This charge has never been equaled in this war, if in any other. We took nearly as many prisoners as we numbered, a battery of four guns, several stands of colors and two lines of trenches manned to the fullest extent. I know of no other instance where two lines of troops who fought as these did, were taken by two lines with our disadvantages. This fact alone shows what the fighting qualities engaged were.

But still more eloquent and glorious (yet not without deep sadness,) does the number of our casualties speak the praise of the immortal dead, and the brave and victorious living. Col. Este's staff suffered equally with the rest. W. F. Stopford, Capt. 14th Ohio, and Acting Assistant Adjutant General, was killed where the fight raged the hottest, and in the farthest front of battle, and in him the country has lost a brave and efficient officer, who died as the truly brave choose to die, with his sword in hand and face to the foe. He will ever be remembered by those who knew him as truly a brave man. Benj. R. Smith, Lieut. of the 10th Ky. and Aid de Camp, was twice wounded and had his horse shot under him; also Sergeant Alonzo Wood of the 14th and of the escort was wounded. The loss of the Brigade is 33 per cent.

Inclosed you will find a correct list of casualties in the 14th Ohio; this regiment had about one hundred men to whom great credit is due. Their term of service having virtually expired, they went into the charge with their comrades without a murmur -- many gave gallantly fallen, perhaps in the very hour when their mothers, sisters, and loved ones were preparing to welcome them home.

We have had two heavy rains since the battle which are favorable to the wounded, who are doing well and are in encouraging spirits.

Respectfully Yours,


Casualties of the Fourteenth Regiment, Ohio Volunteer Infantry, September 1st, 1864, near Jonesboro, Ga.


Capt. Wilbur F. Stopford, Co. H.
2d Lieut Walter B. Kirk, H.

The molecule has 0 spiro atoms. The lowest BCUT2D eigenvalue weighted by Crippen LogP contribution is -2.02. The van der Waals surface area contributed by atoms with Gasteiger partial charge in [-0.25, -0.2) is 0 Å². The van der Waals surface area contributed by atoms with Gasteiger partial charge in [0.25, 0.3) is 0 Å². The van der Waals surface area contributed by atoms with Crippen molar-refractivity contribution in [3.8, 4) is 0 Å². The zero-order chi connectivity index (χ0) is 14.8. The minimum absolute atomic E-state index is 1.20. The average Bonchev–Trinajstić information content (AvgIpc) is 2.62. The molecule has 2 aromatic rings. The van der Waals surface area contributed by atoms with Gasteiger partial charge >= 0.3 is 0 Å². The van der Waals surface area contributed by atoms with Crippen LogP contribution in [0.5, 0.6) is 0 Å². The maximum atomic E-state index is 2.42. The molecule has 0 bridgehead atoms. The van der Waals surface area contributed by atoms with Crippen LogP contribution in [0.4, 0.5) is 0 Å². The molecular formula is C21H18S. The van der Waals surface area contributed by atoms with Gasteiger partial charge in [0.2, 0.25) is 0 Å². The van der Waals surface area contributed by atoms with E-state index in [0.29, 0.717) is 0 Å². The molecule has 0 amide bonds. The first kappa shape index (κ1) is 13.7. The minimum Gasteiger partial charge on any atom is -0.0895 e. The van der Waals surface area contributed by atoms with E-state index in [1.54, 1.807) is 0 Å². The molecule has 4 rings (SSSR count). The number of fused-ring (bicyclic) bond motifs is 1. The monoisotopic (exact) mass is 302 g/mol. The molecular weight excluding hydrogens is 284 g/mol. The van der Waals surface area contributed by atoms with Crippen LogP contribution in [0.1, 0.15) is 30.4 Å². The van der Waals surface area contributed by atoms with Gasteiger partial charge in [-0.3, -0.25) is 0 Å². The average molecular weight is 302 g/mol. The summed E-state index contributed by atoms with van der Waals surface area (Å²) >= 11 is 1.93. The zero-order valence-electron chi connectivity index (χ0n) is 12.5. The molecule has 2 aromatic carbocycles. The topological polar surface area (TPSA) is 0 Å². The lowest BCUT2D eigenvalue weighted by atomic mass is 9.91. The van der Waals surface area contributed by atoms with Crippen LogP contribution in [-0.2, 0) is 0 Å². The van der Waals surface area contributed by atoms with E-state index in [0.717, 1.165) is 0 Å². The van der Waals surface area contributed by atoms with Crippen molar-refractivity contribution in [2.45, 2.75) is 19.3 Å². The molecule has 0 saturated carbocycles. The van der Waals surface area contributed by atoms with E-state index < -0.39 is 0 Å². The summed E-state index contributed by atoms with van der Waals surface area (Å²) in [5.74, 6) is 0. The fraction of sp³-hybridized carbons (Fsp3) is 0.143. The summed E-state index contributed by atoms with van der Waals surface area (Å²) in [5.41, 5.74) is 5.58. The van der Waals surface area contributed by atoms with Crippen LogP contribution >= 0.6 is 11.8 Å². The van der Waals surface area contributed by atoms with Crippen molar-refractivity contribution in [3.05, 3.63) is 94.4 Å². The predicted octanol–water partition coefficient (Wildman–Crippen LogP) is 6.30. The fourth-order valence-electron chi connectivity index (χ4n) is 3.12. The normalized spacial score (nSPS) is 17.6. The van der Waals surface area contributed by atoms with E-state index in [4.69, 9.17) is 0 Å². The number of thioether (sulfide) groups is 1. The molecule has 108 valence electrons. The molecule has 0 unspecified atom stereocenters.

Sergt Arthur D Tarbox, A.
1st Sergt Henry T. Morgan, C.
Henry C Clark, D.
David March, D.
Corp Joseph E Brendle, E.
Corp Weedon H Harris, E.
Charles Lembach, E.
William H Cone, F.
Perry Bennett, F.
James Barington, F.
1st Sergt James F Pray, I.
Levi Reeder, I.
Corp. Henry M Osborn, K.
Isaac Davidson, K.


Major John W Wilson, right leg, severe.
Capt John J Clark, Co C, left side, severe.
Capt David A Gleason, E, left leg, severe.
Capt Noah W Ogan, K, left arm, severe.
2d Lieut Charles B Mitchell, E, right leg and left ankle, severe, dangerous.
2d Lieut Nathaniel O Cobb, 1, right leg, severe.
Sergeant Major Jesse Trapp, arm, severe.
Sergt James M Perrin, A, abdomen, mortal.
Sergt Alonzo H Wood, A, leg, severe.
Corp Thomas Scott, A, back, slight.
Musician Geo W Brown, A, shoulder, severe.
Wm Coalwell, A, both legs, mortal.
Uriah Gilbert, A, head, mortal.
John Gates, A, side, severe.
Patrick Moran, A, arm, slight.
Wm T Seagar, A, breast, mortal.
Joseph E Warner, A, groin, severe.
Alfred N Warren, A, abdomen, slight.
Samuel T Wood, A, both hips, severe.
Edwin R Wilkinson, A, leg, slight.
Corp John Kline, B, leg, severe.
Corp Christopher Jacobs, B, hip, severe.
Corp Francis M Perry, B, abdomen, mortal.
Corp Michael Gates, B, side, severe.
John W Moon, B, side, slight.
Corp Williamson Lanning, C, arm, slight.
Corp William Krall, C, arm, slight.
Emanuel Summerlott, Co. C, neck, slight.
Serg't William Nanna, D, thigh, severe.
Serg't James Wilder, D, hand, slight.
Corp'l Harry Bortell, D, breast and foot, severe.
Corp'l John Hecklar, D, arm, severe.
Philomen Hendricks, D, shoulder, severe.
Jacob Lehr, D, shoulder, severe.
William Weaner, D, shoulder, slight.
John Kebber, D, wrist, slight.
1st Serg't William W Moats, E, face, severe.
Serg't Reason C Livingston, E, thigh, severe.
William Heartly, E, thigh, mortal.
Ega Oush, E, arm, severe.
Abraham Giltz, E, ankle, severe.
Iliur T. Kraft, E, foot, severe.
Richard H Thrallkill, E, thigh, severe.
William Luce, E, cheek and arm, severe.
Davidson Millhouse, E, ankle, severe.
Corp'l Augustus L Smith, F, breast, severe.
Charles Dennis, F, leg, severe.
John Drake, G, shoulder, severe.
Harrison Wheeler, G, face, severe.
John F. Hazelet, G, abdomen, mortal.
Francis M. Snook, G, arm, severe.
Enoch A Perron, G, foot, severe.
1st Serg't Henry A Valentine, H, leg, severe.
Serg't Harrison Hathaway, H, shoulder, severe.
Serg't George Rice, H, breast, slight.
Corp'l John Beeley, H, shoulder, severe.
Corp'l William Miller, H, side, severe.
George Metcalf, H, shoulder, slightly.
Remmick Jemison, H, shoulder, slight.
John Meyer, H, leg, severe.
Joshua Lathrop, H, shoulder and mouth, severe.
Michael Bassett, H, neck, severe.
Leroy Clark, I, arm, severe.
Jonathan Miller, I, head, severe.
James Rogan, I, thigh and side, slight.
Edwin T Reid, I head, severe.
Julius Richter, I, side, slight.
William Sterrig, I, ankle, severe.
George Cable, I, abdomen, slight.
William Batt, I, leg, slight.
Serg't Isaac Bogart, K, leg, severe.
Serg't Oscar Smith, K, head, slight.
Corp'l Jacob Koli, K, face, severe.
John Y. Vanmeter, K, side, severe.